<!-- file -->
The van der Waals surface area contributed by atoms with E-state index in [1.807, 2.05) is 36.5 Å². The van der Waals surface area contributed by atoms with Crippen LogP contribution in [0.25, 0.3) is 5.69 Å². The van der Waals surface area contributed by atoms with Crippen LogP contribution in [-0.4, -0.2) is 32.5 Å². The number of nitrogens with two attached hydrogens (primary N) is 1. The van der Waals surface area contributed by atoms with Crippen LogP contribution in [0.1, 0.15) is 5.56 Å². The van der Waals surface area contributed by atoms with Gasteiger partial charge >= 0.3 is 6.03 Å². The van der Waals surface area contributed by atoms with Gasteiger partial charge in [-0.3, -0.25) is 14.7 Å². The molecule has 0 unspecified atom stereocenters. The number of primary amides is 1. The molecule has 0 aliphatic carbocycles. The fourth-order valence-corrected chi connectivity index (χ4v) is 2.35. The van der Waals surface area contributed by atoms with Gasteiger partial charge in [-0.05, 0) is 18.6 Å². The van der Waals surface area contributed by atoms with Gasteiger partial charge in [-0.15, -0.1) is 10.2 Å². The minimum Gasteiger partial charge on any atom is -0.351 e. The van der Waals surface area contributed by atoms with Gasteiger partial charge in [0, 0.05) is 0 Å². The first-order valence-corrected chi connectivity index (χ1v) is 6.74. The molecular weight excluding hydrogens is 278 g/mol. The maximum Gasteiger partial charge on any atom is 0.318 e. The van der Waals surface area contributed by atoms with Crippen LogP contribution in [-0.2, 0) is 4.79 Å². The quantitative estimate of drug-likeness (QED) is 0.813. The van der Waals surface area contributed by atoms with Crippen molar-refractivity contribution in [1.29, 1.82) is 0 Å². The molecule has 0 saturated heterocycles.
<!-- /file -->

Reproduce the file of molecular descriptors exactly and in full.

The van der Waals surface area contributed by atoms with E-state index in [1.807, 2.05) is 36.5 Å². The van der Waals surface area contributed by atoms with Crippen LogP contribution in [0.25, 0.3) is 5.69 Å². The van der Waals surface area contributed by atoms with Crippen LogP contribution in [-0.4, -0.2) is 32.5 Å². The number of nitrogens with two attached hydrogens (primary N) is 1. The van der Waals surface area contributed by atoms with Crippen LogP contribution in [0.1, 0.15) is 5.56 Å². The van der Waals surface area contributed by atoms with Gasteiger partial charge >= 0.3 is 6.03 Å². The van der Waals surface area contributed by atoms with Gasteiger partial charge in [-0.3, -0.25) is 14.7 Å². The molecule has 0 unspecified atom stereocenters. The number of primary amides is 1. The molecule has 0 aliphatic carbocycles. The fourth-order valence-corrected chi connectivity index (χ4v) is 2.35. The van der Waals surface area contributed by atoms with Gasteiger partial charge in [-0.05, 0) is 18.6 Å². The van der Waals surface area contributed by atoms with Gasteiger partial charge in [-0.15, -0.1) is 10.2 Å². The minimum Gasteiger partial charge on any atom is -0.351 e. The van der Waals surface area contributed by atoms with Gasteiger partial charge in [0, 0.05) is 0 Å². The first-order valence-corrected chi connectivity index (χ1v) is 6.74. The molecular weight excluding hydrogens is 278 g/mol. The maximum Gasteiger partial charge on any atom is 0.318 e. The van der Waals surface area contributed by atoms with Crippen LogP contribution in [-0.2, 0) is 4.79 Å². The quantitative estimate of drug-likeness (QED) is 0.813. The van der Waals surface area contributed by atoms with Crippen molar-refractivity contribution in [1.29, 1.82) is 0 Å². The molecule has 0 saturated heterocycles.